BEIJING -- Faraday Future, the electric automaker run by Chinese entrepreneur Jia Yueting, is suing a startup founded by its former chief financial and technology officers for allegedly poaching talent and stealing valuable intellectual property.
Faraday accused former CFO Stefan Krause and ex-CTO Ulrich Kranz of soliciting at least 20 former employees to join a key rival they started, according to a complaint lodged with the U.S. District Court for the Central District of California. Some employees brought technology secrets over to Evelozcity, the lawsuit says.
The lawsuit highlights internal strife at a company that debuted its prototype FF-91 in Las Vegas in 2017, claiming it could outrace a Tesla, then struggled to raise cash. It’s the latest in a series of challenges for Jia, who’s been ordered back to China by regulators over unfulfilled loan obligations. The Netflix-like video service he founded, Leshi Internet Information & Technology, just experienced its fifth straight day of 10 percent share declines.
Evelozcity said it did not have nor need technology from Faraday Future.
“This complaint continues Faraday’s pattern of hurling false and inflammatory accusations against us,” it said in a statement. “We will respond to the many recklessly inaccurate allegations in this desperate lawsuit at the appropriate time.”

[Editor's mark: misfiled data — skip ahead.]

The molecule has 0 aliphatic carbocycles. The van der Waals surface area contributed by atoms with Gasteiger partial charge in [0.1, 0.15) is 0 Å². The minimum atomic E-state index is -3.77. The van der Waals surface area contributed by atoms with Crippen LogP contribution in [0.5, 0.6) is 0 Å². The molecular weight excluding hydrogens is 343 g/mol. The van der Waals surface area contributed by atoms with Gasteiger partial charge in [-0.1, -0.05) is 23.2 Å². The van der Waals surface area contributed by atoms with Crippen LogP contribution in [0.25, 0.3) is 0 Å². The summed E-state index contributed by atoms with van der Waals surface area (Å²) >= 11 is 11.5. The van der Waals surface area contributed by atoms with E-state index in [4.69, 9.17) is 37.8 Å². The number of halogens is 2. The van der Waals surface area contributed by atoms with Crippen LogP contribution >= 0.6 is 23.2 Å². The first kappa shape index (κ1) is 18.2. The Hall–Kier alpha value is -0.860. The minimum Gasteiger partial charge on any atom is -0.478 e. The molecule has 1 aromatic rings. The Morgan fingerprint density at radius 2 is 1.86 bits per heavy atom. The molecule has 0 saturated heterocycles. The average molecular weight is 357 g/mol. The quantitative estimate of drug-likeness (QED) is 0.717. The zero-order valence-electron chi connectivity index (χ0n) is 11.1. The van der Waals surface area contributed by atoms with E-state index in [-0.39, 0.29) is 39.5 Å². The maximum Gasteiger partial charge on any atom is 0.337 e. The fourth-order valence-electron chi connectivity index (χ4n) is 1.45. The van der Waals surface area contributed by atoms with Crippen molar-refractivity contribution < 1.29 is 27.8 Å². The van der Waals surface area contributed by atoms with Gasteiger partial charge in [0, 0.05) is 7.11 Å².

Faraday said in a statement it hired Krause in March 2017 to raise funding and oversee its finances. Kranz was hired several months later. But by the fall, after meetings with investors, Krause was demanding Jia step down and give them operational control of the company, according to the filing.
Much of the case revolves around the date of Krause’s departure. He’s said he quit in October while Faraday said in its claim that rival startup Evelozcity was incorporated on or about Nov. 7, a day after Krause asked its then-head of human resources to back-date his resignation by two weeks. Faraday said in a Nov. 10 release it had terminated Krause’s employment over “malfeasance” with immediate effect, without citing a date.
Staff who left Faraday for Evelozcity were encouraged to download thousands of confidential documents and trade secrets from vendor databases to technical documents, Faraday said, calling for a jury trial.
As part of the case, Faraday said the company was able to obtain additional funding without Jia stepping down or Krause’s assistance, without stating the amount and source of the money. The company’s long-awaited flagship will hit the market by the beginning of 2019 but additional models are still more than two years away, it added.
The case is Faraday & Future Inc. v. Evelozcity Inc., 2:18-cv-00737, U.S. District Court, Central District of California (Western Division).